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Jan 20, 2011 12:42 PM

His Majesty The Chef: Best Male Chef In Austin

Since my other thread devoted to female chefs in Austin is foundering I thought I'd give equal space to the men.

Who's your favorite male cook in Austin?

The grinding work of professional kitchens is hard on anybody so let's celebrate the menfolk who're putting delicious food on our tables.

I'll go ahead and nominate Bryce Gilmore of Odd Duck and Barley Swine.

He put some of the best food I've ever eaten in Austin in front of me last year.

No small feat as I've supped at the tables of some of the best cooks in Texas.

And if you want to contribute to the other thread here's the hot link:

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  1. I'll follow your nomination with three others that must be considered.

    Parkside/Backspace's Shawn Cirkiel.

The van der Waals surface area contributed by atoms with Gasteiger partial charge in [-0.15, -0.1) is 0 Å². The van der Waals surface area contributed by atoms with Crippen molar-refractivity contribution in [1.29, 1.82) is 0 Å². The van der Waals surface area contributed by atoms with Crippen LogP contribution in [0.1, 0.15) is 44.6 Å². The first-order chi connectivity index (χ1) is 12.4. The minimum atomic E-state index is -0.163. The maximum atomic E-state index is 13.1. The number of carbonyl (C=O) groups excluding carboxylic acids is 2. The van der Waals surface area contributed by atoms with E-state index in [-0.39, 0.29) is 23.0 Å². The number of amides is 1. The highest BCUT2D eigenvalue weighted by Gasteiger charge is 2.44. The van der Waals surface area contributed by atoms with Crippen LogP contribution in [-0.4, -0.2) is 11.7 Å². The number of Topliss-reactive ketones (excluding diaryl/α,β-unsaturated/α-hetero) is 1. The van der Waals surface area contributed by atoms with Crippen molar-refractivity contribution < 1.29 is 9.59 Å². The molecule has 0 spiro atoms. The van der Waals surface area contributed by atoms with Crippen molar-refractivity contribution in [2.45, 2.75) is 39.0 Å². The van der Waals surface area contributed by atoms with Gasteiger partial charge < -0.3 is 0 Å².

Uchi/Uchiko's Tyson Cole.

    Jezebel [sniffle]/Braise's Parind Vora. (Does he cook regularly at Simplicity?)

    1. My vote goes to Bryce Gilmore as well.

      But here are a couple more to consider...

      Deegan McClung of Jeffrey's
      David Bull of Congress and Second

      4 Replies
      1. re: abidonfood

        Are we allowed to list Ray Tatum? Is he still active, post-Backstage?

        1. re: tom in austin

          Hell yeah we can list Raymond and yes he's still active.

          As we speak he's having his cart fabricated for his "Three Little Pigs" restaurant on wheels.

          The old lion of Austin chefs will be making his presence felt with his Hog Themed menu.

          I've heard rumors of a "Tibia Lollipop" being featured but am unsure of exactly what it is.

          The thought of a pig tibia being coaxed into an edible lollipop format is enticing however.

          And abidonfood: I do like your choice of McClung. He cooked at half of my favorite NOLA restaurants before migrating to Austin.

          David Bull, not so sure. I was hoping this list would be guys who are doing a lot of the actual cooking in their restaurants.

          Bull may be sweating it out on the line at the new joint that his name is attached to but I'd be surprised if he was.